Directed by Errol Morris, Tabloid is the story of former Miss Wyoming Joyce McKinney who gains notoriety by kidnapping and raping a Mormon missionary as her actions triggers a war between dueling British tabloid publications. The film explores a woman’s desire to become famous at a time when these things were new as McKinney gets to tell her story more than thirty years after the incident. The result is a very entertaining yet sensational film from Errol Morris.
Joyce McKinney is a North Carolina woman who had met and fell for this man from a Mormon missionary named Kirk Anderson in Utah as the two went out and fell in love. Due the pressure of his religion and his mother, he ended the relationship and fled to England to do work with the Mormon religion. McKinney and some associates devised a plan to find Anderson as he’s eventually found where McKinney’s friend Keith May kidnaps Anderson. Taking him to a cottage in Devon where there’s claims he is imprisoned against his will, she would have sex with him and get him to stop believing in the Mormon dogma. Things seem to go fine when she and Anderson go to London and then he flees once again as news coverage emerge over what happened.
Scandal emerges as McKinney becomes a tabloid star in Britain as she gains fame while upstaging Joan Collins at her own film premiere. Whereas the Daily Mail would follow her exploits and tell her side of the story, the Daily Mirror would make claims that she was a nude model and hooker as it infuriated McKinney who had already fled the U.K. to return to the U.S. She wouldn’t be heard from until years later where she was accused of stalking Anderson and his wife only to go into seclusion for some years where she would be back in the news for very different yet strange reasons.
The film explores a famous scandal that occurred in 1977 in Britain where this former beauty queen would be infamous for kidnapping a man, raping him, and tying him up all for the sake of love. Told mostly by McKinney along with an associate of hers, a former Mormon missionary, and a couple of journalists. The film has a narrative about how McKinney met Kirk Anderson and their love life along with her confusion towards the Mormon religion as a former missionary reveals the legends about Anderson’s plight to the people. This would lead to her plan to kidnap Anderson and all sorts of things leading to her notoriety in Britain where cartoon drawings and such would add to that infamy.
Errol Morris’ direction is very lively as he strays away from his usual style of entrancing objects for something different as he is relying on newspaper clippings, photos, and old TV clips for this story. While his approach to doing interviews remains the same while he does get to speak out a bit, he does allow the people interviewed to fill in and tell the story while the focus is mainly on Joyce McKinney. McKinney is definitely an eccentric individual but she’s also quite likeable and pretty funny. What she did was wrong although love does complicate things as Morris chooses not to judge her and let her tell her story. The scenes involving newspaper clippings, photos, stock film footage, news footage, and all sorts of animated montages do give the film an idea of how big this event was.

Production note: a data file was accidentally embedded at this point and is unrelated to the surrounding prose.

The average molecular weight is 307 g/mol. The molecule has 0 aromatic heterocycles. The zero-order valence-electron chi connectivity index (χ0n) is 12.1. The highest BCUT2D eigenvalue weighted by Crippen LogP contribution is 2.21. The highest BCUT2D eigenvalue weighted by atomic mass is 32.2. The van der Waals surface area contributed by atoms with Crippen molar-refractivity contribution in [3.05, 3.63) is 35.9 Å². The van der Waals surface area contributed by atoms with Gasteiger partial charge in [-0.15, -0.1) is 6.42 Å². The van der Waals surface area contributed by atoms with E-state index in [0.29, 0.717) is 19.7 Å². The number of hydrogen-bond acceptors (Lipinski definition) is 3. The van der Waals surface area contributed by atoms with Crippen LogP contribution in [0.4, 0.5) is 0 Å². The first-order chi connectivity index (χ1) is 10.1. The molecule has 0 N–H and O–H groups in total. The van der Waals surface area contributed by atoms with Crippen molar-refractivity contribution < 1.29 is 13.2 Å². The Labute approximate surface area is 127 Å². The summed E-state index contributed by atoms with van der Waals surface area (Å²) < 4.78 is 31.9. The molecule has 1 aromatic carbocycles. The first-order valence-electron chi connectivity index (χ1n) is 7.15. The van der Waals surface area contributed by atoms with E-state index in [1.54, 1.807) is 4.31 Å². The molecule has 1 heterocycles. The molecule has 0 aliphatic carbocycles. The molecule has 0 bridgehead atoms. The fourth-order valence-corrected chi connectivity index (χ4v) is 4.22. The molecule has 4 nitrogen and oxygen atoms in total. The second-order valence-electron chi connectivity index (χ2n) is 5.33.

With a couple of journalists telling the story about the media coverage, it does bring in a great mix of humor and drama that occur as McKinney claimed the nude photos she had supposedly taken were doctored. The photographer disputes those claims even though he never took those photographs. The story spans throughout McKinney’s life from her early years as a kid to recent years as she lives quietly in North Carolina. Yet, her notoriety did make her agoraphobic for a while in the 1980s while she would be in the news once again all because of a stunt as it’s told by a South Korean scientist. The overall work in the film is quite spectacular as Morris creates a truly engaging and fun documentary
Cinematographer Robert Chappell does excellent work in the film‘s cinematography to bring an understated yet naturalistic look to the interviews presented for the film. Editor Grant Surmi does a fantastic job with the editing in gathering loads of stock footage, animated sequences, and such to create montages to add humor to the film. Sound mixer David Bach does an incredible job with the mixing to create an atmosphere to the news reports that occur as well as the voices of the people interviewed for the film. The film’s score by John Kusiak is wonderful as it is very low-key in its orchestral arrangement to play up the suspense and drama along with more, melodic-tingling arrangements for the film’s humorous moments.
Tabloid is a remarkable and enjoyable documentary from Errol Morris about Joyce McKinney and her infamous scandal. The film is definitely one of Morris’ more accessible works in terms of the humor that occurs while it is also a very intriguing story about how someone can be famous by an act of notoriety. Notably as it is a film about scandal and how one woman was able to create such chaos all because of love. In the end, Tabloid is a superb and rapturous film from Errol Morris.
Errol Morris Films: (Gates of Heaven) - (Vernon, Florida) - The Thin Blue Line - A Brief History of Time - (The Dark Wind) - Fast, Cheap & Out of Control - (Mr. Death) - (The Fog of War) - (Standard Operating Procedure) - (The Unknown Known)
© thevoid99 2012